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Magic 8: The MPs who will make or break Ruto

By Roselyne Obala and Moses Nyamori | May 21st 2020 at 12:00:00 GMT +0300

Deputy President William Ruto a past press briefing in April. In a close game of numbers, it would take fewer than 10 legislators to determine his fate should an impeachment motion be brought against him. [File, Standard]

As a resurgent President Uhuru Kenyatta oversees the purge of rebels allied to his deputy from Jubilee Party ranks, the threat of impeachment hangs over William Ruto like the Sword of Damocles.

Those in the DP’s camp – better known as Team Tangatanga – believe that once President Kenyatta has regained control of the party, he will seek to expel the source of his vexation.

Sources hint that grounds for removing DP Ruto from office have already been drafted.

The DP will reportedly be charged with undermining the war on corruption, engaging in early 2022 presidential campaigns, reorganising the government’s development agenda, fighting government policies and its officers, and resisting unity efforts, among others.

Ouster attempt

How this proposed ouster attempt ends up being different from previous threats to impeach that never got off the ground will inevitably boil down to who has the numbers in the National Assembly.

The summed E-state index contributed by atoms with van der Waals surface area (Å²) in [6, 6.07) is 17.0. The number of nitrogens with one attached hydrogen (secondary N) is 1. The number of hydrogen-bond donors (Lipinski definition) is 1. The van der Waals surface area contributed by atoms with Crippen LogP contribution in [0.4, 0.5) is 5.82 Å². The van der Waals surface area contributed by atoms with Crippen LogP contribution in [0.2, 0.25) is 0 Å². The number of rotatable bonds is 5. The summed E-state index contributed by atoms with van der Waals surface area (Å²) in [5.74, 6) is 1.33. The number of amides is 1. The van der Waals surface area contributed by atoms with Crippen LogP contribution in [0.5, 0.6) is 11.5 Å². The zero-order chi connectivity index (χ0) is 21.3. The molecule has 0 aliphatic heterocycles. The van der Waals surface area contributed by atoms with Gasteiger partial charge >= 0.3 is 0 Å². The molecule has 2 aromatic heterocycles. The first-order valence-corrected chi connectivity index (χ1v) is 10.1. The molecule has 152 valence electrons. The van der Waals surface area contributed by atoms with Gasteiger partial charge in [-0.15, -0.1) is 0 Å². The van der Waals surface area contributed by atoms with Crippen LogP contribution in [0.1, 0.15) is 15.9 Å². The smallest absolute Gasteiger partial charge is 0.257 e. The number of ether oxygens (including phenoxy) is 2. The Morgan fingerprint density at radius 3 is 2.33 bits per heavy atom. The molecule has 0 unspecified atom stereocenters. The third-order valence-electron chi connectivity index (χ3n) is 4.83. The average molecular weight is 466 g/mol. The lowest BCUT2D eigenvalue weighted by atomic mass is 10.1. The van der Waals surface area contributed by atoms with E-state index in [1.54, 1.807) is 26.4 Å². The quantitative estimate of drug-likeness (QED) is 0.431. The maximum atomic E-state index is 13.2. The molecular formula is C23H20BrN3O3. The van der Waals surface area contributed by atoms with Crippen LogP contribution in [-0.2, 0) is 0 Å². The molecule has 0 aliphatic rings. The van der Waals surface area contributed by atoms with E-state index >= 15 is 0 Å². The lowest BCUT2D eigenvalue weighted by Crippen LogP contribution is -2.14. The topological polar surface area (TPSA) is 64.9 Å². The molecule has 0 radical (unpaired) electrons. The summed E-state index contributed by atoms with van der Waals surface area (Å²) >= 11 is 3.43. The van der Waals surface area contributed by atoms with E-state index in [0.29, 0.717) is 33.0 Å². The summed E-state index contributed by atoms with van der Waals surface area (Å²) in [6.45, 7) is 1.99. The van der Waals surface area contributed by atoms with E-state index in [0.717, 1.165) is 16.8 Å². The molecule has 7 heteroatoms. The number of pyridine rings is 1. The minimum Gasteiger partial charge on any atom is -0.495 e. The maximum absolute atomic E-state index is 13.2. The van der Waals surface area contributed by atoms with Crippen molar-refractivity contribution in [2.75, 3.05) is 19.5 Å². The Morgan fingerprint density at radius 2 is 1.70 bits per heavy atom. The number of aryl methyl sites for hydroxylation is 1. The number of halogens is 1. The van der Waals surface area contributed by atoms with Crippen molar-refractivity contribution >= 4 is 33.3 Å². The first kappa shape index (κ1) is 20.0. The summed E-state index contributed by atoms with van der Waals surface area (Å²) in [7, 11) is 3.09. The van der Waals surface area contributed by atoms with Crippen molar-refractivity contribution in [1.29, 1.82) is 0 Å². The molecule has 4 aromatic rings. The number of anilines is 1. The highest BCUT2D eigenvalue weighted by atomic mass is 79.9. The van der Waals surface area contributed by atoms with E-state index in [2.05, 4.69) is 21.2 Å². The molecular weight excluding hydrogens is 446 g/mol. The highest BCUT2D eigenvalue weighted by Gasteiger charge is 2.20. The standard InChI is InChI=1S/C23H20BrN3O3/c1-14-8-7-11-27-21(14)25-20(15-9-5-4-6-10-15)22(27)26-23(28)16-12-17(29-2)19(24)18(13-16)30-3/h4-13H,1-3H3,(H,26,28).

To move a motion to impeach the deputy president, the law requires that an MP must garner the support of at least 116 MPs (or one-third of the total number of 349).

This is assuming the mover of such a motion has satisfied the constitutional grounds for impeachment.

These include: gross violation of a provision of the Constitution or any other law; where there are serious reasons to believe that the deputy president has committed a crime under national or international law; or gross misconduct.

It would be up to Speaker Justin Muturi to decide if the grounds stipulated meet the threshold.

But the stakes are higher when it comes to actually voting to impeach the DP, with 233 MPs in the National Assembly required to pass the motion before it is taken to the Senate.

Ruto’s camp can currently count on the support of 124 MPs to scuttle the ouster bid.

The list of names is based on MPs who joined DP Ruto in writing protest letters to the Registrar of Political Parties to challenge contentious Jubilee Party appointments

The rest belong to other parties or are Independents who are vocal defenders of the deputy president.lThis is assuming that some will not wilt under the immense pressure inherent in the exercise, or not be partial to behind-the-door dealings.

If only eight legislators flip, the motion would be passed on the floor of the House.

Uhuru’s camp is in the process of crafting coalitions with various political parties to shore up its numbers, but even with this, it would be able to marshal only 225 MPs – eight short of the numbers required to turn the Senate into the next battleground.

However, there are 14 Independent MPs in the House whose loyalties are divided between the two camps. This group could prove to be decisive if an impeachment motion were to materialise.

Should the motion then go to the Senate, members would hold confirmation proceedings. If at least two-thirds of the members voted to uphold the charges, the deputy president would cease to hold office.